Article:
Statistics suggest food poisoning is on the rise nationally, and major food scares - such as BSE and e.coli - are happening more and more often.

But Denise Johnson, Blackburn with Darwen Council's environmental health manager, believes people are less likely than ever before to pick up food poisoning after a meal out in the borough. She said: "The vast majority of the premises are satisfactory and above and obviously a lot of our office time is spent on the other ones. The council has put a lot of resources in to it and we are getting out and doing more inspections of premises."

But the borough still had around 300 cases of food poisoning last year - not all caused by commercial premises - and many go unreported.

A Department of Health survey of infectious intestinal diseases, including food poisoning, found that 9.4million people were affected each year but only a sixth went to their doctor and hardly any cases were reported to the Public Health Laboratory Service.

Some of the most common bugs, like campylobacter, don't cause many major problems in those affected.

But if someone whose immune system is already weakened, for example if they are already ill, or very young or very old, it can be more serious.

And in recent years cases of E.coli and salmonella have killed.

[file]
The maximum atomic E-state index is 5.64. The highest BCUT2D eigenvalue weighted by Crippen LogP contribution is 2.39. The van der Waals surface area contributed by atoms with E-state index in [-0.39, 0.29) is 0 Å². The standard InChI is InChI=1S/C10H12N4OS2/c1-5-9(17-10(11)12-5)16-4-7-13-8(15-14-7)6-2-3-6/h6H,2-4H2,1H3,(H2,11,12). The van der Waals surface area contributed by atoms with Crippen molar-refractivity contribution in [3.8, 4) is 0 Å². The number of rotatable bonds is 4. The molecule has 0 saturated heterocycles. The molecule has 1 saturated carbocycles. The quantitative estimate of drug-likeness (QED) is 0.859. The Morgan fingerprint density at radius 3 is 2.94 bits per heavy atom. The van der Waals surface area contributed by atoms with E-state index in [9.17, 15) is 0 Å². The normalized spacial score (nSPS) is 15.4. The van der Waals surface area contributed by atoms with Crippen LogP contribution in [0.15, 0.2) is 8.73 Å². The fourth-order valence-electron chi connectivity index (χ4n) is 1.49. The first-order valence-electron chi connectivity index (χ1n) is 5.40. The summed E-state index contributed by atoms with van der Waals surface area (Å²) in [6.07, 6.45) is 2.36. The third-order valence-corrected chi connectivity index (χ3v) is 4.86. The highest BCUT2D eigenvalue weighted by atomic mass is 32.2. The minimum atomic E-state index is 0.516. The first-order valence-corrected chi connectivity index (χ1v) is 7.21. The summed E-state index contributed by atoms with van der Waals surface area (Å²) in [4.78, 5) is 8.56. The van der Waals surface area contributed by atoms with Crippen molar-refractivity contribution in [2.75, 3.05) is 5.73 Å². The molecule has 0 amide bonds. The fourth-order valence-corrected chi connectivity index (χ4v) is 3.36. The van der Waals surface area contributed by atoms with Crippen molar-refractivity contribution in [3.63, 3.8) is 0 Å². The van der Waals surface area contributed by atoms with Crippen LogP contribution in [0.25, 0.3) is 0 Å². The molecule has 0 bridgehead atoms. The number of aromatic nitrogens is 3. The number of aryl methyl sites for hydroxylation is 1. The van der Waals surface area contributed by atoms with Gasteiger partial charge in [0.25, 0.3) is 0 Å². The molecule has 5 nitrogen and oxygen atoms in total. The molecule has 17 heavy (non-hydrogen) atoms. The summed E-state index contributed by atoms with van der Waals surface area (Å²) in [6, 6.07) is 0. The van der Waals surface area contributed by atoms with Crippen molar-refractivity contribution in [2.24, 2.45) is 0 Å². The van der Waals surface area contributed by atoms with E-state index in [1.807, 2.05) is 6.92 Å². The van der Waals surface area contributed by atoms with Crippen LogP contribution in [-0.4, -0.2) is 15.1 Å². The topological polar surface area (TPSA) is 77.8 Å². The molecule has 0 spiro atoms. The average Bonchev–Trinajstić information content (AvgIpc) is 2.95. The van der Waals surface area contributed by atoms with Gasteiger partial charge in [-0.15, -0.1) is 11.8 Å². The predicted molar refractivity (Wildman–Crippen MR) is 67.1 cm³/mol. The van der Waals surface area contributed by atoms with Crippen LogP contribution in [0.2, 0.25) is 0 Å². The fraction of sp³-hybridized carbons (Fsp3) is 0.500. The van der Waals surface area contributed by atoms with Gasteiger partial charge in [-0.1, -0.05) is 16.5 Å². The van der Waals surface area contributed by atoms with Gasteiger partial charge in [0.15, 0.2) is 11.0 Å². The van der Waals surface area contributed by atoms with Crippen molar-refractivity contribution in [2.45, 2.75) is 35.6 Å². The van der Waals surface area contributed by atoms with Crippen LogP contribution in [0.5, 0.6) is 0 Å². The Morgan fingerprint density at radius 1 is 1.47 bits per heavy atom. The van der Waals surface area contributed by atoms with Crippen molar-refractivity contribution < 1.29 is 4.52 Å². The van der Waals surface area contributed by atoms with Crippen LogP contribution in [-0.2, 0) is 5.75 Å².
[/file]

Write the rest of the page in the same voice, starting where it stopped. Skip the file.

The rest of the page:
The council's food safety unit will investigate all complaints about food safety, as well as making regular checks on premises selling food.

But she said a visit from the environmental health no longer terrified the owners of food businesses.

That's not to say the department doesn't have teeth - and it isn't afraid to use them when necessary.

People convicted in the courts of food safety offences can be fined up to £20,000 and can even be sent to prison for up to two years.

The environmental health department also has the right to close a business on the spot if there is an imminent risk to health. That is followed up by a court appearance within days when the firm can be ordered to keep its doors closed until the problems are sorted out. They can also seize any food which they consider to be unfit for human consumption.

More information on food safety issues is available from the food safety team on 01254 585475.